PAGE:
"* * * [B]y ordinary diligence is meant, that degree of care demanded by the circumstances. * * *" Atherton v. Anderson, C.C.A.6th (1938), 99 F.2d 883, 888[9]. The circumstances confronting Mr. Silvers demanded that he proceed with the utmost caution. He had already become disenchanted that the personnel of TTC had been "taken-in" by a sharp salesman. It seems to the Court that, before making the business judgment to advise the committal of the stock of the plaintiffs for the stock of TTC, the circumstances demanded that his accountant peruse the books and records of such an organization with the proverbial "fine-tooth comb", and that his attorney obtain more than predictions of future events from Mr. Wilson regarding the impact of the fraud on the financial position of TTC. It is axiomatic that, as the danger that should reasonably be apprehended increases, so does the amount of care required by the law to be exercised also increase. Leach v. St. Louis-San Francisco Ry. Co., C.C. A.6th (1931), 48 F.2d 722, 724[4]; Shuler v. Clabough, C.A.Tenn. (1954), 38 Tenn.App. 333, 274 S.W.2d 17, 20[5], certiorari denied (1954).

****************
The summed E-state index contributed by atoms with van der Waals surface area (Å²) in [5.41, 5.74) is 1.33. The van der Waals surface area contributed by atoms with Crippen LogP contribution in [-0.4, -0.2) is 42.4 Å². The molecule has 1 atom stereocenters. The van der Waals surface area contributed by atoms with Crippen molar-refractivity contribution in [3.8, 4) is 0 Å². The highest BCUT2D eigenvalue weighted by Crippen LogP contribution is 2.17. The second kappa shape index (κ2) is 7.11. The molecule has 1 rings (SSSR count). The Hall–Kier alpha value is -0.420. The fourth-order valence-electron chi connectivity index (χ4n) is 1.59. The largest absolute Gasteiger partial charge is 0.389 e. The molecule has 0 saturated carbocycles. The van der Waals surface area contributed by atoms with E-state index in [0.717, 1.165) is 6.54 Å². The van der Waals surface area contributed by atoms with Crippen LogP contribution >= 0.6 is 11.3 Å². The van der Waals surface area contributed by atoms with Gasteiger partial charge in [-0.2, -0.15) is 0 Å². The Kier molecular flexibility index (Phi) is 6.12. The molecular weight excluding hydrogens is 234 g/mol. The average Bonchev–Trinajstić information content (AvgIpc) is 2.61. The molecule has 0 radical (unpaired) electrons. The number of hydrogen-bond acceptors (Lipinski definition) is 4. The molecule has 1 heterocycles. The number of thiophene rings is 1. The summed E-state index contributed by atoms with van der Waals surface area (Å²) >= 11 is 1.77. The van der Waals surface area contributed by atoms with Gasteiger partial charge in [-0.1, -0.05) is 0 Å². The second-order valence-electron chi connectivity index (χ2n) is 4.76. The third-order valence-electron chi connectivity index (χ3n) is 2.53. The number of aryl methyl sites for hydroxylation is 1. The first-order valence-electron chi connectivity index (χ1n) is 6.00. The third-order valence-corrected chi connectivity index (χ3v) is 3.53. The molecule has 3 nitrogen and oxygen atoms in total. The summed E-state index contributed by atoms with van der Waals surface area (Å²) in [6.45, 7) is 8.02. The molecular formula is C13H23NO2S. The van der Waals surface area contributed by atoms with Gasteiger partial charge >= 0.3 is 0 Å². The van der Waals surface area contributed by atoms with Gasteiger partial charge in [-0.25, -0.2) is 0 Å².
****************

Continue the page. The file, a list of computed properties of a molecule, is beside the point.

From all this the Court finds and concludes that the plaintiffs are not entitled to damages for fraud in the defendants' procurement of the agreement, which is the subject matter of this litigation. Finding the plaintiffs have not stated a claim on which relief can be granted against the defendants herein, Rule 12(b) (6), Federal Rules of Civil Procedure, the motion of the defendants for entry of a judgment that the plaintiffs take nothing from the defendants hereby is GRANTED, and an interlocutory judgment to that effect will enter.

*1318 There being collateral and subsidiary matters remaining for decision herein, the complaint will not be dismissed at this time. It being the opinion of this Court that this instant order involves a controlling question of law as to which there is substantial ground for difference of opinion, and that an immediate appeal herefrom may materially advance the ultimate termination of this litigation, the plaintiffs may apply to the United States Court of Appeals for the Sixth Circuit within ten days herefrom for permission to appeal from this order, such an order not staying proceedings in this Court, unless it is so ordered. 28 U.S.C. § 1292(b).

This site is protected by reCAPTCHA and the Google Privacy Policy and Terms of Service apply.